By Martyn Herman
PARIS (Reuters) - Roger Federer and Maria Sharapova made smooth progress into the last 16 of the French Open and Alize Cornet celebrated as if she had won the title as she led a home charge at Roland Garros on Friday.
Reaching the fourth round of grand slam tournaments is bread and butter for Federer and Sharapova and for them the real business now begins.
Men's second seed Federer, bidding for a second French Open title and 18th major overall, looked as cool as the dull Paris weather as he beat Bosnia's Damir Dzumhur 6-4 6-3 6-2.
Defending women's champion Sharapova's third round clash against former runner-up Samantha Stosur looked potentially dangerous for the Russian but she was dominant throughout against the 26th seeded Australian whose challenge fizzled out.
"Just getting the job done," 28-year-old Sharapova, still suffering from a cold, told reporters after the 6-3 6-4 win.
"I was just really happy to win this one."
If Sharapova's mood appeared a little flat, French number one Cornet's was ecstatic as she reached the fourth round for the first time, coming from a set down to beat Croatian former teen sensation Mirjana Lucic-Baroni 4-6 6-3 7-5.
When Lucic-Baroni, now 33, blasted a return long on match point, the Chatrier Court crowd erupted and Cornet collapsed joyfully on to her back behind the baseline -- a celebration usually reserved for finals weekend.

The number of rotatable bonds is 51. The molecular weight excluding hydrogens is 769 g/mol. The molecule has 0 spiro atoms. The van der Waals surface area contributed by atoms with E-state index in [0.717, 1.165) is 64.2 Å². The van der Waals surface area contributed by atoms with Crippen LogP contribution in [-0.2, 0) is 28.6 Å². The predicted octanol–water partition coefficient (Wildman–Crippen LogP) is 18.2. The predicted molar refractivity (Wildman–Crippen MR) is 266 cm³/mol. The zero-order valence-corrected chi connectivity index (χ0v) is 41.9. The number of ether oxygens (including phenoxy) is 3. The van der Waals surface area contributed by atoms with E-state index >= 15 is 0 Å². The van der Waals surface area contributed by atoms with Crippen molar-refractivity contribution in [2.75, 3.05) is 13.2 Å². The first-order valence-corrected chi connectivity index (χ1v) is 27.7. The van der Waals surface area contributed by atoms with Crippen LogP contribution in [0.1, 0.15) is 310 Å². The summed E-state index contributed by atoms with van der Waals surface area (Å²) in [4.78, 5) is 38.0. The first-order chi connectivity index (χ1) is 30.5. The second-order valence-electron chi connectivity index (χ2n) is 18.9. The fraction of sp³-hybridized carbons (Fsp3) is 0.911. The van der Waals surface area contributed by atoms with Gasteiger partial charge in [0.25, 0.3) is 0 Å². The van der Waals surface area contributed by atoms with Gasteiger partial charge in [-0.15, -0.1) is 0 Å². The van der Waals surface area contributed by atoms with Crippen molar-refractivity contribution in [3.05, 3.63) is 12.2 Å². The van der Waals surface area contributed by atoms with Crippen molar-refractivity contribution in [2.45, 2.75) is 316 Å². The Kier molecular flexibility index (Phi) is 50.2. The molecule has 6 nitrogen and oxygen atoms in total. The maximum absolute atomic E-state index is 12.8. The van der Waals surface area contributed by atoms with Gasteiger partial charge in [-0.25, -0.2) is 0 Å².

"Sometimes I would jump, sometimes I would yell," 29th seed Cornet, making her 11th main draw appearance at the French Open, told reporters. "It's not something I think about beforehand.
"But after this two-and-a-half-hour fight, I felt so relieved that I fell on the ground. A bit like Rafa."
Her next challenge will be Ukraine's Elina Svitolina, the 19th seed.
France's last women's champion here was Mary Pierce in 2000 while Yannick Noah's 1983 triumph is the last time a Frenchman got his hands on La Coupe des Mousquetaires.
Few expect that wait to end this year but there is hope.
Cornet only has Kristina Mladenovic to share the burden but the men advanced to the third round en masse with Richard Gasquet making it seven, only one short of the professional era record, when he returned to court on Friday to complete a second round win over Argentina's Carlos Berlocq.
After their match was tied at two sets all overnight, Gasquet needed 32 minutes to win the decider 6-1.
French number one Gilles Simon was the first home player through to the last 16 when he beat compatriot Nicolas Mahut 6-2 6-7(6) 6-7(6) 6-3 6-1.
Jo-Wilfried Tsonga was up against Spain's Pablo Andujar trying to reach the last 16 for a fourth year running while crowd-pleaser Gael Monfils was playing Uruguay's Pablo Cuevas.
Benoit Paire's run was ended by Czech fourth seed Tomas Berdych 6-1 6-7(5) 6-3 6-4.
Former champion Ana Ivanovic wasted little time reaching the last 16, hitting top form after two close three-setters to thrash Croatian teenager Donna Vekic 6-0 6-3.
The Serb has not been beyond the fourth round since she won the title in 2008 and will have to beat ninth seed Ekaterina Makarova if she is to improve on that record.
Federer was joined in the fourth round by fellow Swiss Stanislas Wawrinka who saw off Steve Johnson 6-4 6-3 6-2 to leave Jack Sock as the sole remaining American man.
(Reporting by Martyn Herman; Editing by Mark Meadows)